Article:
Using the Access class template, you enjoy the power of RAII with the added benefit that the RAII concept is extended to also include the ability to access the value object.

According to observation #1, the lifetime of the RAII lock object, the locking and unlocking of the mutex and the possibility to access the value should be tied together. This is exactly what Access objects do. And observation #2 is also addressed because the access object is used throughout its lifetime to access the value. If you access a value object through an Access object, your accesses are guaranteed to be thread-safe. Disclaimer: if you unlock the mutex during the lifetime of the Access object, then the previous statement does not hold!

The declaration of the Access class template is:

The first template parameter lets you choose the type of lock you want to use (locks are class templates, which is why the LockType parameter is a template itself!).

The second template parameter has to do with the constness of the access to the value object. The parameter can take two values: ReadWrite or ReadOnly. Access objects with ReadOnly template parameter only allow const access to the value object. This solves problem #4, as you can use the ReadOnly mode in conjunction with shared mutexes and shared locks to enforce read-only access to the value.

Highlights of safe

  • Much safer and expressive than pure C++
    • Clearly identify the value objects that need to be protected.
    • Clearly associate the mutex with the values objects they protect.
    • Clearly distinguish protected and unprotected accesses.
    • Prevent unwanted unprotected accesses.
  • Simple and easy to use
    • Simply replace your mutex by Lockable objects and locks by Access objects.
  • Customizable
    • Use any mutex and lock type! The library is written in C++11, but you can use C++17’s std::shared_mutex if you want!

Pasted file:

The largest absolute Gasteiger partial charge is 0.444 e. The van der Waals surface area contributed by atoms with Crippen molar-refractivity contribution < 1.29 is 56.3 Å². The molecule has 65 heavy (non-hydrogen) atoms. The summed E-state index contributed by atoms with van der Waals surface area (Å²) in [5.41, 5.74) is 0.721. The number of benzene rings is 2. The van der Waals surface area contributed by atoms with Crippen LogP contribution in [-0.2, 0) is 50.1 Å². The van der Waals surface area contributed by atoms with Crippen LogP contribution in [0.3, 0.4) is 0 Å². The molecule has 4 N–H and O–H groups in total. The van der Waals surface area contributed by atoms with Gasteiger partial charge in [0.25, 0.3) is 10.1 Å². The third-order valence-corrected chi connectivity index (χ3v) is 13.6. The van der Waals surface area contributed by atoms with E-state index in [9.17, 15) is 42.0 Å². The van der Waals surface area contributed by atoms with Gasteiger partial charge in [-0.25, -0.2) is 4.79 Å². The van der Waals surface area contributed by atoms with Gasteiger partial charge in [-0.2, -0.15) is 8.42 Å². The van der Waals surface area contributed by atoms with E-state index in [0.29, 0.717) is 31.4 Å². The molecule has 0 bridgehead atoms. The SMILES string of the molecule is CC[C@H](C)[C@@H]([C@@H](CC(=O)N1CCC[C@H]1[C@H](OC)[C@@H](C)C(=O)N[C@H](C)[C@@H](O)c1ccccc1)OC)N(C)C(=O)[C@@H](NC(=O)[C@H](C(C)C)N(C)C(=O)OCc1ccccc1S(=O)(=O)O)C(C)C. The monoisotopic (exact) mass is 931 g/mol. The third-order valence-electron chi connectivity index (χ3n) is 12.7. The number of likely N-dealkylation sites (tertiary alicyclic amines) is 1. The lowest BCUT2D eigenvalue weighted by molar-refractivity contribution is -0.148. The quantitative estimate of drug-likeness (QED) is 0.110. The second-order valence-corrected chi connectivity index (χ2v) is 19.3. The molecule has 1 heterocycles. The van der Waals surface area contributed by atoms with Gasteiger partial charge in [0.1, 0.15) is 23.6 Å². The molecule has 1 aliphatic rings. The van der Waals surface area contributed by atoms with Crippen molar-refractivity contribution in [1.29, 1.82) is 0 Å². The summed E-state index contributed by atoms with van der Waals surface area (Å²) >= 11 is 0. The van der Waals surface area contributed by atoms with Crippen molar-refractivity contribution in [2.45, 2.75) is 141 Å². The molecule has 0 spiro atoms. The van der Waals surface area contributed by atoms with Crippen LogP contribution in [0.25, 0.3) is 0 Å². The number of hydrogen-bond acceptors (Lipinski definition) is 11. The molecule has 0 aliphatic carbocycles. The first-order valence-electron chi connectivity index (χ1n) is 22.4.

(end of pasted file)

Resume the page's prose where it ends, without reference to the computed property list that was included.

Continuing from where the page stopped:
• Use standard tags to customize the behavior or your Access objects.
    • Customize the read-write or read-only behavior of your Access objects.
  • Shared mutex friendly
    • Enforce read-only access when using shared mutexes.

Downsides of safe

safe code is a bit more verbose than standard C++ code because Lockable objects are templated both of the value and on the mutex type. When creating an Access object, you add two more template parameters. That leads to a lot of typing. When using safe, type aliases truly are your friend!


C++11 gave us the tools to write multi-threaded code in pure C++. However, it did not quite give us the tools to write expressive multi-threaded code. Unfortunately, in multi-threading more than anywhere else, clarity is the basis for safety.

In this article, I pointed out the shortcomings of the C++11 standard library for multi-threading through a simple code example. To avoid the drawbacks of the standard library, I introduced safe. safe is a small header-only library that builds upon the C++11 tools to enable writing clearer and safer multi-threaded code.

If you write multi-threaded code in modern C++, I really encourage you to give safe a try. You will find my code on github. I put a lot of heart into safe’s design and implementation, I hope you will like it. Feedback is more than welcome.

safe is a clone!

When I had the idea for safe, I did not care to look around to see if it already existed. I just went on and coded it the way I wanted it.

Since then, I did some research and found many other implementations. Two of them are major:  Synchronized (from folly), and synchronized_value (from boost). folly’s version seems to be particularly well written. There are two important differences between safe and these implementations:

  • Both are part of large libraries while safe is a standalone header-only library. Start writing safer programs by adding one single line to your code: #include "safe/lockable.h"!
  • boost’s synchronized_value, and also folly’s Synchronized, but to a lesser extent, gave their synchronized class value semantics. That is, the class is designed to behave as the underlying type (the Value type) in many situations. I do not like value semantics, especially for safe. Using a Lockable object has a cost, and I want that cost to be visible. It is the whole point of the library to make it apparent that the value is protected by a mutex and value semantics blurs the picture in my opinion.

How do you make your multi-threaded code expressive?

Do you use an external library to wrap the C++ standard primitives?